Margate's pubs with a Beer Sommelier

Imagine tasting beer for a living… Jo Miller, one of the UK’s first female Beer Sommeliers, does just that.
“I’ve always had an obsession with great food and drink and how it’s made. I’m a sculptor too, so I think craftsmanship draws me in to things”, said Jo, who moved to Margate earlier this year. Wanting to expand my beer knowledge and to know where to find a good pint, Jo kindly agreed to accompany me on an educational (yes, really) mini Margate pub-crawl.

Our first stop was The Tap Room. Jo suggested I tried Gadd’s No. 5. Classic and British with a subtle flavour, Gadd’s is brewed in Ramsgate, so you’ll find it throughout the local area. “The beer quality is excellent here,” Jo said, as she sipped on her Big Chief Redemption IPA. What is immediately clear with The Tap Room is that it’s at the heart of the Cliftonville community; there’s a warm atmosphere and it’s a great place for those who are new to the area to meet people.

Jo told me that being a Beer Sommelier is a relatively new thing. There are around 100 people with the title in Europe and the qualification has only existed for 5 or 6 years. Jo has two businesses based around the marketing of drinks. On her experiences of working with breweries, she said “I love working with the makers to get the real essence of the product; the people behind it, the passion, the stories”.

Next was The London Tavern. I love this pub and have blogged about it before. A traditional pub, it has been the site of public houses since the 1850s. Jo recommended the Cloudwater White IPA Mosaic. Describing it as peppery and umami, she talked about how the single hop gives it an honest flavour. I was introduced to Lambic beer here and what a revelation! A bit like a bridge for cider drinkers into the land of beer, Lindemans Faro Lambic was a totally new experience for me; I have never tasted beer like it. It’s sweet, refreshing and almost fruity. Perhaps an acquired taste, but it’s one that I am delighted to have.

“Beer is much broader than wine for flavours, and the carbonation adds even more to it. Sometimes beer is wrongly described as the poor man’s drink, but we shouldn’t be snobby about it. It’s the fabric of our society and has been for thousands of years. It’s affordable and even the beer equivalent of a fine wine is an accessible price – it’s the drink of the people”, Jo said.

Third on our list was the fairly new kid on the block, The BottleShop. Already popular on Margate seafront, all I knew about this place was that they had G&T on tap. Some might say that’s all you need to know, but we had beer on the agenda. From the row of shiny copper taps, Jo chose Westbrook Udderly – a milk stout. “It’s a rich complexity of flavours and reminds me of sitting by the fire in my PJs,” she explained. The Bottle Shop is a new favourite of mine; the staff really know their stuff and I love the contemporary interior. Being able to meander through such diverse establishments is the beauty of drinking in Margate.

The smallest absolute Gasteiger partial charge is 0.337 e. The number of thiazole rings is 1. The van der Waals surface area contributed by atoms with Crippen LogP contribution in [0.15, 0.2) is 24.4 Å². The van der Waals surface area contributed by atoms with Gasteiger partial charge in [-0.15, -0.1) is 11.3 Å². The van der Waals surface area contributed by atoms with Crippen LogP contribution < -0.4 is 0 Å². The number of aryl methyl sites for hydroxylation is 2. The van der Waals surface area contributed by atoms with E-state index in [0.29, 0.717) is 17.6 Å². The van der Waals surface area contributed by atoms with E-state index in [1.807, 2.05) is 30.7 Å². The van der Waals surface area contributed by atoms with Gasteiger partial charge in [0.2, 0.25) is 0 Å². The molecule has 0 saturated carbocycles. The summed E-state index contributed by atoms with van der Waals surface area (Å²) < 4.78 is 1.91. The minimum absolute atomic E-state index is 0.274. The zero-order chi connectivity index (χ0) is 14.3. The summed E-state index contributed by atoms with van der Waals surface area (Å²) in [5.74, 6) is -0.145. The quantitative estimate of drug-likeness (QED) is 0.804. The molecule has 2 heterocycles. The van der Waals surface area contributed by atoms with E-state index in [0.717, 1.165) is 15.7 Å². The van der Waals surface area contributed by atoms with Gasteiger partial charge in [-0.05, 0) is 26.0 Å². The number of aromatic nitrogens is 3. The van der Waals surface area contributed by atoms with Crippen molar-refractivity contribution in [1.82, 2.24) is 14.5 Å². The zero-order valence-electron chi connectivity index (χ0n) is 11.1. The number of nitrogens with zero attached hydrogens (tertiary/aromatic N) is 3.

Our final stop was The Two Halves. Always busy, always friendly…do I even need to mention that sea view? Here we chose Black Sheep Ale. With a malty backbone and a splash of floral hops, it’s a quintessentially British best bitter from the heart of Yorkshire, where Jo is originally from. She recalled drinking it at the end of long walks. “It’s traditional”, she said. Beer is about sharing experiences and creating memories. The pubs in the town are playing an important part in bringing the community together. And with that, we had reached the end of our pub-crawl. We sipped on our final drinks and did what you do in Margate; enjoyed another gorgeous sunset.

This blog post has been taken from my feature in Margate's brilliant independent magazine
 - Margate Mercury.

1 comment :

  1. I love the two halves sitting there with a beer and good company. Craft beer is fantastic each one made with love to give a different flavour. For those of us bought up on big brewery beer and lager it is a revelation and Shaun at the Two Halves has a constantly hanging choice always something different.